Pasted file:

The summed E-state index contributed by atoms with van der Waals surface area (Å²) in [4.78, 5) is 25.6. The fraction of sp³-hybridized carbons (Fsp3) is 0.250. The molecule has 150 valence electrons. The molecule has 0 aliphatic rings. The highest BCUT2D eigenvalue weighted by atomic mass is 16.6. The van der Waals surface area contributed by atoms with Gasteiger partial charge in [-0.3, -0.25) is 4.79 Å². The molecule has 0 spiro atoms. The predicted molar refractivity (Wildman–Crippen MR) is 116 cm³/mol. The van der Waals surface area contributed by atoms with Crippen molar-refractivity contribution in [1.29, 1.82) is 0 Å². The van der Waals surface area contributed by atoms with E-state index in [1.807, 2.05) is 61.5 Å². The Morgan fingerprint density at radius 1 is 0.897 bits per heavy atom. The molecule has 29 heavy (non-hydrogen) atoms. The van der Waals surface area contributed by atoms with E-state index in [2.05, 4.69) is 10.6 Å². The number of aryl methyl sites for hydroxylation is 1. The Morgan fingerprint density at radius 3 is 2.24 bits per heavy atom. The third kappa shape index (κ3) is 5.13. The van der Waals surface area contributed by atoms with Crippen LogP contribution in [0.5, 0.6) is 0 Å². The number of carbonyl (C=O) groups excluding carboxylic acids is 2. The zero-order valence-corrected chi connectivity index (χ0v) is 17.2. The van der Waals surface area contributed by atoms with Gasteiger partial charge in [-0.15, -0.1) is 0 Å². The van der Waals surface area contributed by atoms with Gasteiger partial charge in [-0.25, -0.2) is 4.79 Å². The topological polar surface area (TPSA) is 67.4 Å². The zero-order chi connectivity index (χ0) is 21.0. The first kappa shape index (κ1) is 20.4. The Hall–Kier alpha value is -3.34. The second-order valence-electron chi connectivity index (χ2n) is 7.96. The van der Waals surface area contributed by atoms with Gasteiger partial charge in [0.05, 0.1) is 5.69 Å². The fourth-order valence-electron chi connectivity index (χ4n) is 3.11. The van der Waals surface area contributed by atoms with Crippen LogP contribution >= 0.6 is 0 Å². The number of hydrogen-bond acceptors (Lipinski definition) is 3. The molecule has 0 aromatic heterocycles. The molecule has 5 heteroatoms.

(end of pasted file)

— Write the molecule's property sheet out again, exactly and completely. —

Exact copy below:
The summed E-state index contributed by atoms with van der Waals surface area (Å²) in [4.78, 5) is 25.6. The fraction of sp³-hybridized carbons (Fsp3) is 0.250. The molecule has 150 valence electrons. The molecule has 0 aliphatic rings. The highest BCUT2D eigenvalue weighted by atomic mass is 16.6. The van der Waals surface area contributed by atoms with Gasteiger partial charge in [-0.3, -0.25) is 4.79 Å². The molecule has 0 spiro atoms. The predicted molar refractivity (Wildman–Crippen MR) is 116 cm³/mol. The van der Waals surface area contributed by atoms with Crippen molar-refractivity contribution in [1.29, 1.82) is 0 Å². The van der Waals surface area contributed by atoms with E-state index in [1.807, 2.05) is 61.5 Å². The Morgan fingerprint density at radius 1 is 0.897 bits per heavy atom. The molecule has 29 heavy (non-hydrogen) atoms. The van der Waals surface area contributed by atoms with E-state index in [2.05, 4.69) is 10.6 Å². The number of aryl methyl sites for hydroxylation is 1. The Morgan fingerprint density at radius 3 is 2.24 bits per heavy atom. The third kappa shape index (κ3) is 5.13. The van der Waals surface area contributed by atoms with Crippen LogP contribution in [0.5, 0.6) is 0 Å². The number of carbonyl (C=O) groups excluding carboxylic acids is 2. The zero-order valence-corrected chi connectivity index (χ0v) is 17.2. The van der Waals surface area contributed by atoms with Gasteiger partial charge in [-0.15, -0.1) is 0 Å². The van der Waals surface area contributed by atoms with Gasteiger partial charge in [-0.25, -0.2) is 4.79 Å². The topological polar surface area (TPSA) is 67.4 Å². The zero-order chi connectivity index (χ0) is 21.0. The first kappa shape index (κ1) is 20.4. The Hall–Kier alpha value is -3.34. The second-order valence-electron chi connectivity index (χ2n) is 7.96. The van der Waals surface area contributed by atoms with Gasteiger partial charge in [0.05, 0.1) is 5.69 Å². The fourth-order valence-electron chi connectivity index (χ4n) is 3.11. The van der Waals surface area contributed by atoms with Crippen LogP contribution >= 0.6 is 0 Å². The number of hydrogen-bond acceptors (Lipinski definition) is 3. The molecule has 0 aromatic heterocycles. The molecule has 5 heteroatoms.